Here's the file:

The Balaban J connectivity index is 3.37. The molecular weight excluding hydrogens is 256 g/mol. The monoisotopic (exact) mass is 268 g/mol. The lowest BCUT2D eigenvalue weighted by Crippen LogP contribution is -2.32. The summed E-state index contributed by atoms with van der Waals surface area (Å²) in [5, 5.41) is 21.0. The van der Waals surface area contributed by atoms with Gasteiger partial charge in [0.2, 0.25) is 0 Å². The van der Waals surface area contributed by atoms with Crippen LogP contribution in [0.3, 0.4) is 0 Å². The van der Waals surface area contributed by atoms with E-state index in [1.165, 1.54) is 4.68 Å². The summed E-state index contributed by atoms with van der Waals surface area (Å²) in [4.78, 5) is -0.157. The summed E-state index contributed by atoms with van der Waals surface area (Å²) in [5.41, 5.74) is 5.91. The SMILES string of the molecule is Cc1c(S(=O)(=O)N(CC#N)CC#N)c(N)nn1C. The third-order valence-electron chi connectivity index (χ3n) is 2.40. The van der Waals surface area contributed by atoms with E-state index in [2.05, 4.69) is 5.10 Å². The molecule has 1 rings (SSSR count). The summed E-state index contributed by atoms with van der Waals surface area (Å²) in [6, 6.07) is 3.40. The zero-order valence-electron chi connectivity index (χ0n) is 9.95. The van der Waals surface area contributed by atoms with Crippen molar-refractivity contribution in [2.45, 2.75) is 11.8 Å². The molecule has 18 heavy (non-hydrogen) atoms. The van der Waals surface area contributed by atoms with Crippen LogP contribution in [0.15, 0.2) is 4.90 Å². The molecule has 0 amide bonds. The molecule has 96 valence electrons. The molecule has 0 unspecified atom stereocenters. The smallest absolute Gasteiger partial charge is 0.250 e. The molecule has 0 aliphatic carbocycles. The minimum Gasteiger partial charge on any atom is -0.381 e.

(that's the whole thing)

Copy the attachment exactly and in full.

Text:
The Balaban J connectivity index is 3.37. The molecular weight excluding hydrogens is 256 g/mol. The monoisotopic (exact) mass is 268 g/mol. The lowest BCUT2D eigenvalue weighted by Crippen LogP contribution is -2.32. The summed E-state index contributed by atoms with van der Waals surface area (Å²) in [5, 5.41) is 21.0. The van der Waals surface area contributed by atoms with Gasteiger partial charge in [0.2, 0.25) is 0 Å². The van der Waals surface area contributed by atoms with Crippen LogP contribution in [0.3, 0.4) is 0 Å². The van der Waals surface area contributed by atoms with E-state index in [1.165, 1.54) is 4.68 Å². The summed E-state index contributed by atoms with van der Waals surface area (Å²) in [4.78, 5) is -0.157. The summed E-state index contributed by atoms with van der Waals surface area (Å²) in [5.41, 5.74) is 5.91. The SMILES string of the molecule is Cc1c(S(=O)(=O)N(CC#N)CC#N)c(N)nn1C. The third-order valence-electron chi connectivity index (χ3n) is 2.40. The van der Waals surface area contributed by atoms with E-state index in [2.05, 4.69) is 5.10 Å². The molecule has 1 rings (SSSR count). The summed E-state index contributed by atoms with van der Waals surface area (Å²) in [6, 6.07) is 3.40. The zero-order valence-electron chi connectivity index (χ0n) is 9.95. The van der Waals surface area contributed by atoms with Crippen molar-refractivity contribution in [2.45, 2.75) is 11.8 Å². The molecule has 18 heavy (non-hydrogen) atoms. The van der Waals surface area contributed by atoms with Crippen LogP contribution in [0.15, 0.2) is 4.90 Å². The molecule has 0 amide bonds. The molecule has 96 valence electrons. The molecule has 0 unspecified atom stereocenters. The smallest absolute Gasteiger partial charge is 0.250 e. The molecule has 0 aliphatic carbocycles. The minimum Gasteiger partial charge on any atom is -0.381 e.